Wednesday, August 16, 2017

DILBERT CARTOON ON CLIMATE CHANGE prompts rebuttal from Yale - proving the Dilbert cartoon right.
ISN'T THAT ALSO HATE SPEECH? Confederate statue toppled in North Carolina during protest.

If not 'hate speech', it's certainly vandalism.

Monday, August 14, 2017

IT’S BETTER TO BE HATED BY LIBERALS than have their “help.”
DON SURBER: Australian Prime Minister Malcolm Turnbull gave Donald Trump good advice.
[FORMER] MUST-SEE TELEVISION: White House adviser Stephen Miller eviscerates a shell-shocked George Stephanopoulos.

It is interesting - and telling - that ABC News removed the video from YouTube citing a 'copyright claim'.
BILL WHITTLE: A warning for social justice warriors.



There are real warriors out here - you can't compete.
QUESTION: Is college education worth it? In my estimation (and I think, Walter Williams'), the answer is no (outside the hard sciences).
ETHICS HIPSTERS: the new Puritans.

Sunday, August 13, 2017

TAMMY BRUCE: The smug bigotry of Trump-haters.

'Smug' is the operative word. Other words that come to mind include 'arrogant', 'hypocritical', 'condescending', 'vain', 'self-righteous', ' conceited', 'egotistic', 'patronizing', ....
YOUR DOG'S CARBON PAWPRINT is really big.

So spiders are less of an environmental menace?
BILL MAHER: I believe Trump is ‘capable’ of political assassinations, just like Putin.

Would he care to comment on the Clinton machine's body count?
FROM MY EMAIL: Who died before they collected Social Security?

Here's an anti-Social Security email making the rounds that's a first (to my knowledge) that gets two essential elements right: (1) Social Security is essentially a Ponzi scheme; and (2) privatization is the better deal. Here's the email.
The only thing wrong with the Government's calculation of available social security is they forgot to figure in the people who died before they ever collected a social security check.

Where did that money go?

Remember, not only did you and I contribute to Social Security but your employer did, too. It totaled 15% of your income before taxes. If you averaged only $30K over your working life, that's close to $220,500.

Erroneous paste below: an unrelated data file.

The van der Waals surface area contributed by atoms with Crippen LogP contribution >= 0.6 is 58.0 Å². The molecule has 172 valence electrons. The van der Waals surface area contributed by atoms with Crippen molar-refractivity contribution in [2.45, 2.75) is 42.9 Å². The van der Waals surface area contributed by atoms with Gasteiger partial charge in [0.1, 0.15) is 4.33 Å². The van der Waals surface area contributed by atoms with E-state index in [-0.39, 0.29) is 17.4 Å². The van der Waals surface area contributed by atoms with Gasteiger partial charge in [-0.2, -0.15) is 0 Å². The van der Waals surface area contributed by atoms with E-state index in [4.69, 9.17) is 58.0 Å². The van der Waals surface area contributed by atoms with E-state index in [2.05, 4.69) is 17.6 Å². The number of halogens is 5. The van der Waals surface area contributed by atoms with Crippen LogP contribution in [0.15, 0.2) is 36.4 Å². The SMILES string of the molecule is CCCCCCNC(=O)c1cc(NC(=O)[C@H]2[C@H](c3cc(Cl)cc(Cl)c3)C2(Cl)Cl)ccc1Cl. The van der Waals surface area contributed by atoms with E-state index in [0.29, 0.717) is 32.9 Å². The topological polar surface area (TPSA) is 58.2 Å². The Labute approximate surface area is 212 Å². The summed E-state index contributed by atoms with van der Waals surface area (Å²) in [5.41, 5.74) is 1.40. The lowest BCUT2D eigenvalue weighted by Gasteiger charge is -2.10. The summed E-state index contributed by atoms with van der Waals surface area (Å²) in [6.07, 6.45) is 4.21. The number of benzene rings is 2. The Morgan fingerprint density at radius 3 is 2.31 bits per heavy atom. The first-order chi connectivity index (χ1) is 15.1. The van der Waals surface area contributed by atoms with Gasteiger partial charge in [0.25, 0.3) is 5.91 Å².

Read that again.

Did you see where the Government paid in one single penny? We are talking about the money you and your employer put in a Government bank to insure you and me that we would have a retirement check from the money we put in, not the Government. Now they are calling the money we put in an entitlement when we reach the age to take it back.

If you calculate the future invested value of $4,500 per year (yours & your employer's contribution) at a simple 5% interest (less than what the Government pays on the money that it borrows). After 49 years of working you'd have $892,919.98. If you took out only 3% per year, you'd receive $26,787.60 per year and it would last better than 30 years (until you're 95 if you retire at age 65) and that's with no interest paid on that final amount on deposit. If you bought an annuity and it paid 4% per year, you'd have a lifetime income of $2,976.40 per month.

The folks in Washington have pulled off a bigger Ponzi scheme than Bernie Madoff ever did.

Entitlement my foot; I paid cash for my social security insurance! Just because they borrowed the money for other government spending, doesn't make my benefits some kind of charity or handout!

Remember the benefits for members of Congress?
+ free healthcare,
+ outrageous retirement packages,
+ 67 paid holidays,
+ three weeks paid vacation,
+ unlimited paid sick days.

Now that's welfare, and they have the nerve to call my social security retirement payments entitlements?

They call Social Security and Medicare an entitlement even though most of us have been paying for it all our working lives, and now, when it's time for us to collect, the government is running out of money. Why did the government borrow from it in the first place? It was supposed to be in a locked box, not part of the general fund.

Again: where is the money that those who died before they reached retirement (and their employers share) put in?

Sad isn't it?
The author does have several errors of understanding the Social Security system, the first of which is the "What happened to those who died?" question, which is accounted for through the withholding rate. The larger error is the "it's my money" assumption, which is why Social Security can be fairly described as a Ponzi scheme. The money you (and your employer) pay into the system is not saved for your benefit; it's used to pay benefits to those who have already retired. Think of it this way: you pay for your parents, your children pay for you, their children pay for them, and so on.

Only to the extent that receipts outweigh the outlays is there any savings, and those savings, invested in U.S. Treasury bonds and repaid with taxpayer funds, are not held for any individual benefit.

Congressional 'benefits' are irrelevant to Social Security; they are only another indicator of how government is for the governors, not the governed.

The paragraph on investing (italicized above) is accurate and succinctly gives the rationale for privatizing. For a much more detailed explanation of privatization, here's an old post of mine.